node package manager


sas7bdat-js Build Status

Read SAS files in JavaScript. Because you always wanted to do that, right?

Ported from the sas7bdat Python package. All functionality should be the same, except sas7bdat-js supports fewer compression methods.


npm install sas7bdat


First load the module:

const SAS7BDAT = require('sas7bdat');

SAS7BDAT.createReadStream returns a stream that emits individual rows, one at a time:

const stream = SAS7BDAT.createReadStream('test.sas7bdat');
stream.on('data', row => console.log(row));
stream.on('end', () => console.log('Done!'));
stream.on('error', err => console.log(err));

SAS7BDAT.parse returns a promise that resolves to an array containing all the rows:

    .then(rows => console.log(rows))
    .catch(err => console.log(err));

SAS7BDAT.toCsv converts a sas7bdat file to CSV format:

SAS7BDAT.toCsv('test.sas7bdat', 'test.csv', {
        sasOptions: {
            // See below, same as second argument to other SAS7BDAT functions
        csvOptions: {
            // These are passed to
            quotedEmpty: false,
            quotedString: true
    .then(rows => console.log('Done!'))
    .catch(err => console.log(err));


Pass an options object as the second parameter to SAS7BDAT.createReadStream or SAS7BDAT.parse:

const options = {};

const stream = SAS7BDAT.createReadStream('test.sas7bdat', options);


A string equal to 'array' (default) or 'object' which controls whether rows come back as arrays:

['Col1', 'Col2', 'Col3']
[1, 'a', 'whatever']
[2, 'b', 'whatever']

or objects:

{Col1: 1, Col2: 'a', Col3: 'whatever'}
{Col1: 2, Col2: 'b', Col3: 'whatever'}


This lets you customize the output format of date/time variables. For example, the default is:

options.dateFormatter = (d, outputFormat) => {
    if (outputFormat === 'date') {
        return d.toISOString().slice(0, 10);
    if (outputFormat === 'time') {
        return d.toISOString().slice(11, 23);
    return d.toISOString();

The two arguments to the callback function are d (a JavaScript Date object) and outputFormat (a string containing 'date', 'time', or 'datetime').


By default, the first row emitted contains column names, like:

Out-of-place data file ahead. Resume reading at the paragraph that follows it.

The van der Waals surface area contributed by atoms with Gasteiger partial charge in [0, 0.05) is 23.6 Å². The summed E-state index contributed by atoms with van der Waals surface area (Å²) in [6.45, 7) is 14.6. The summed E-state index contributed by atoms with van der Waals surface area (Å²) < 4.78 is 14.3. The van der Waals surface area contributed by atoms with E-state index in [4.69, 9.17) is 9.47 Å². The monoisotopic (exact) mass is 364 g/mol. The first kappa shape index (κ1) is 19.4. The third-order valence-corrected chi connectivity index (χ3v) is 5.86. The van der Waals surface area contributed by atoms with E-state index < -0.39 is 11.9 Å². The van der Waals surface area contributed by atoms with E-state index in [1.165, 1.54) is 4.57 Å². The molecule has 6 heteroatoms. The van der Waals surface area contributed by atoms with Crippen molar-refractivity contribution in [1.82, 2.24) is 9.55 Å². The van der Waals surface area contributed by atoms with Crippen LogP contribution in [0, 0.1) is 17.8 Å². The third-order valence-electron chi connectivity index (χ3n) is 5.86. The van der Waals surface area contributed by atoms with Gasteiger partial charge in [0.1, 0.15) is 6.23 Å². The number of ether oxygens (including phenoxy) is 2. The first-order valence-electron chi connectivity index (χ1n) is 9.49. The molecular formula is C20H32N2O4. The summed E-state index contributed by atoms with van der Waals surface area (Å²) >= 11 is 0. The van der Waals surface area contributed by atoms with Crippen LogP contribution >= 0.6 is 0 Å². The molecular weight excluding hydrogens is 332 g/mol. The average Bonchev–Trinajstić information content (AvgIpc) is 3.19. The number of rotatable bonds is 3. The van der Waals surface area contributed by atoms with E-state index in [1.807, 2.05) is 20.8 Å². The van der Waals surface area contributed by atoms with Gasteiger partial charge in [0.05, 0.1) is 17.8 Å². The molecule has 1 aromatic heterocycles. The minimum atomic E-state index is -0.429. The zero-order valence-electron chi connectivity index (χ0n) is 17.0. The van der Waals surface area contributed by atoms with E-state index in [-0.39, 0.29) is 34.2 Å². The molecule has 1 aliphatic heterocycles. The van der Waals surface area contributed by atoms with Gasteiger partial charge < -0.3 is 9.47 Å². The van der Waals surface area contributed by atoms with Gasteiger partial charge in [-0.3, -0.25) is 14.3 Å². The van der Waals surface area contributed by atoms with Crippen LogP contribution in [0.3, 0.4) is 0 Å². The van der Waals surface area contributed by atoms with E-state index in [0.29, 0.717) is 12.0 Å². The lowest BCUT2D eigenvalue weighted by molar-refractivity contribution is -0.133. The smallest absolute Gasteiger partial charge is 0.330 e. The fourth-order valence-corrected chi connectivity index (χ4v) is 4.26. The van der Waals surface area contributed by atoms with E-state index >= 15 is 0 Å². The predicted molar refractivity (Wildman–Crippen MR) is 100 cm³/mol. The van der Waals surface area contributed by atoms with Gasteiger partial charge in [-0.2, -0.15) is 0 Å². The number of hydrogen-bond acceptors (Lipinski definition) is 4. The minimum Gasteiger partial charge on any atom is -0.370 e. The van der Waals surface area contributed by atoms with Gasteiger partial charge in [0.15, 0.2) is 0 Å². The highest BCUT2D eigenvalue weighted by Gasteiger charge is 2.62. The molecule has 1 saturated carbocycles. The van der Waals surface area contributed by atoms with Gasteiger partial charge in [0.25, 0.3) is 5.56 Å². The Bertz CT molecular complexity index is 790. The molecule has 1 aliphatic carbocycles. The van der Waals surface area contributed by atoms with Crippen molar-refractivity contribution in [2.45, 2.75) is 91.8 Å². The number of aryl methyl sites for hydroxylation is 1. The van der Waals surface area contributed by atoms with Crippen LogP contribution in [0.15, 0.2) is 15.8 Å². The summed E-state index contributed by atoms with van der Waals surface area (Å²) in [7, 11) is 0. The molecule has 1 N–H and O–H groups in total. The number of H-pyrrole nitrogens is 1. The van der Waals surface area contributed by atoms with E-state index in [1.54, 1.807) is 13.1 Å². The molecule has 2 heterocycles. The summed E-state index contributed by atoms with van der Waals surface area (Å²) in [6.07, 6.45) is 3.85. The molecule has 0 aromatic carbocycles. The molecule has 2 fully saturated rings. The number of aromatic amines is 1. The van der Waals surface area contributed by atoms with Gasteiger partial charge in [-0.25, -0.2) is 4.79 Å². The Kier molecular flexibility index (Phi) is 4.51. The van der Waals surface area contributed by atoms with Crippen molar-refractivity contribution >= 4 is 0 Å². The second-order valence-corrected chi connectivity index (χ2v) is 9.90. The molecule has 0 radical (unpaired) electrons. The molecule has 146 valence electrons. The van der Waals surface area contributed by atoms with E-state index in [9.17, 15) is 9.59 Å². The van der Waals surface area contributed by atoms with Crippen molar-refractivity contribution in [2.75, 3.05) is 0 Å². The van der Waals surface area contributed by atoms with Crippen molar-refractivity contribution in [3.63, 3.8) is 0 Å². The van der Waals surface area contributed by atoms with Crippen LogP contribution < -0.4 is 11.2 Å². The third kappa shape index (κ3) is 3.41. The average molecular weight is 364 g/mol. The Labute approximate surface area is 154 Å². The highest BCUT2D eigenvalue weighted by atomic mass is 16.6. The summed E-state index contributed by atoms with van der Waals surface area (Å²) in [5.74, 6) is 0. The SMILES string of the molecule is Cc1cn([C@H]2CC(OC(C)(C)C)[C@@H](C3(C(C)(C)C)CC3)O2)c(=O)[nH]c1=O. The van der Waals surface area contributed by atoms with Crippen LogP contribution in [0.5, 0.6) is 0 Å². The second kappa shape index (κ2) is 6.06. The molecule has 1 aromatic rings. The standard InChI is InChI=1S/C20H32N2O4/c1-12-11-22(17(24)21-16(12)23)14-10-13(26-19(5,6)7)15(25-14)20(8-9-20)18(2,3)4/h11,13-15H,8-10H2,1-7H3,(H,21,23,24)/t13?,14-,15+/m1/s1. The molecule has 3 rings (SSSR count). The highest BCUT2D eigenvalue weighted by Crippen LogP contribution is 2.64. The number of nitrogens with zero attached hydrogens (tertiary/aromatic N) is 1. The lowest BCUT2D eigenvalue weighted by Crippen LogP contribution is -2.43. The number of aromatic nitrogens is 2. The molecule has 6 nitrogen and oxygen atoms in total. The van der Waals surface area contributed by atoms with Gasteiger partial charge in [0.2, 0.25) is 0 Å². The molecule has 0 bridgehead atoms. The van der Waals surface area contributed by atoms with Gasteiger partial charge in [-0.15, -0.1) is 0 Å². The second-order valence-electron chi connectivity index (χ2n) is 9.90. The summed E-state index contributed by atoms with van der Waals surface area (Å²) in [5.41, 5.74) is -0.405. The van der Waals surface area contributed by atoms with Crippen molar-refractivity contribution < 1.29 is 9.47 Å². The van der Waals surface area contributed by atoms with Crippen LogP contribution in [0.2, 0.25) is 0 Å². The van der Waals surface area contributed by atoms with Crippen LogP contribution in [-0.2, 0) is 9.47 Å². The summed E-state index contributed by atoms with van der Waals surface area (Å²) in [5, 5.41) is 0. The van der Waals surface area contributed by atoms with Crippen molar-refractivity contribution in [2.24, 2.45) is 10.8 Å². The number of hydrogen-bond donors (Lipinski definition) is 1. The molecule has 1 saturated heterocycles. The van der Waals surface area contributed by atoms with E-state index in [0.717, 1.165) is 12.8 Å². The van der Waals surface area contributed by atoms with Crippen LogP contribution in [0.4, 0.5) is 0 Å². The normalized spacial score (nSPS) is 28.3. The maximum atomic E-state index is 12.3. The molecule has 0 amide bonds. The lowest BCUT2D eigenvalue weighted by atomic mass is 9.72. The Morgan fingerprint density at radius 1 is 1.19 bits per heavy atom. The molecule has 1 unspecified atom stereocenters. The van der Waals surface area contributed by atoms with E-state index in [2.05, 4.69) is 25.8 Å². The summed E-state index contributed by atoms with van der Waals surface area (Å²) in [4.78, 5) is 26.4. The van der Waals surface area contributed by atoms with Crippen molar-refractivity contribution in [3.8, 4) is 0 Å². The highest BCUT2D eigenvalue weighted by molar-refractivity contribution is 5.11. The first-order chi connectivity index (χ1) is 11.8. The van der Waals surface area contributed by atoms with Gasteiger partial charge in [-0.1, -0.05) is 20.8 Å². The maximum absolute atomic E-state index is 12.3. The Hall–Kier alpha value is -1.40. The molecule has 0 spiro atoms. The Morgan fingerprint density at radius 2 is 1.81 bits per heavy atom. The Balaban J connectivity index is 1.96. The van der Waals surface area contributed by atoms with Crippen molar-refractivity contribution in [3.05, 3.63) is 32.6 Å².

['Col1', 'Col2', 'Col3']
[1, 'a', 'whatever']
[2, 'b', 'whatever']

When options.skipHeader is true, the row containing column names will be skipped:

[1, 'a', 'whatever']
[2, 'b', 'whatever']

If options.rowFormat is 'object', then options.skipHeader has no effect.

options.extraDateFormatStrings, options.extraTimeFormatStrings, and options.extraDatetimeFormatStrings

Date/time/datetime columns are identified by a string attatched to them, like "YYMMDD" means a date column and "DATETIME" means a datetime column. The default identifiers used here are:

  • time: ['TIME']
  • datetime: ['DATETIME']

Some files might have some other strings used to identify these columns, in which case you can use options.extraDateFormatStrings, options.extraTimeFormatStrings, and options.extraDatetimeFormatStrings as needed. For example:

// Add another date format string options.extraDateFormatStrings = 'whatever';

// Add more than one time format string by using an array options.extraTimeFormatStrings = ['foo', 'bar'];


A string containing the character encoding of strings in the file, default is 'utf8'. Other available options are whatever is supported by Node.js, currently:

  • 'ascii' - for 7-bit ASCII data only. This encoding method is very fast and will strip the high bit if set.
  • 'utf8' - Multibyte encoded Unicode characters. Many web pages and other document formats use UTF-8.
  • 'utf16le' - 2 or 4 bytes, little-endian encoded Unicode characters. Surrogate pairs (U+10000 to U+10FFFF) are supported.
  • 'ucs2' - Alias of 'utf16le'.
  • 'base64' - Base64 string encoding. When creating a buffer from a string, this encoding will also correctly accept "URL * `Filename Safe Alphabet" as specified in RFC 4648, Section 5.
  • 'binary' - A way of encoding the buffer into a one-byte (latin-1) encoded string. The string 'latin-1' is not supported. Instead, pass 'binary' to use 'latin-1' encoding.
  • 'hex' - Encode each byte as two hexadecimal characters.


Boolean, default true. I'm not totally sure what this does, it came along with the port from Python. If it's needed, it'll hopefully produce an error message telling you that.


A string containing one of the following options:

  • 'critical' - Log important error messages to the console.
  • 'error' - Everything above, plus messages about less important errors.
  • 'warning' - Everything above, plus messages about even less important warnings.
  • 'info' - Everything above, plus messages about normal behavior.
  • 'debug' - Everything above, plus more verbose debugging information.

The default value is 'warning' which will usually result in no logged messages. This is meant to by like Python's logging module.


npm test

Similar open source projects for other languages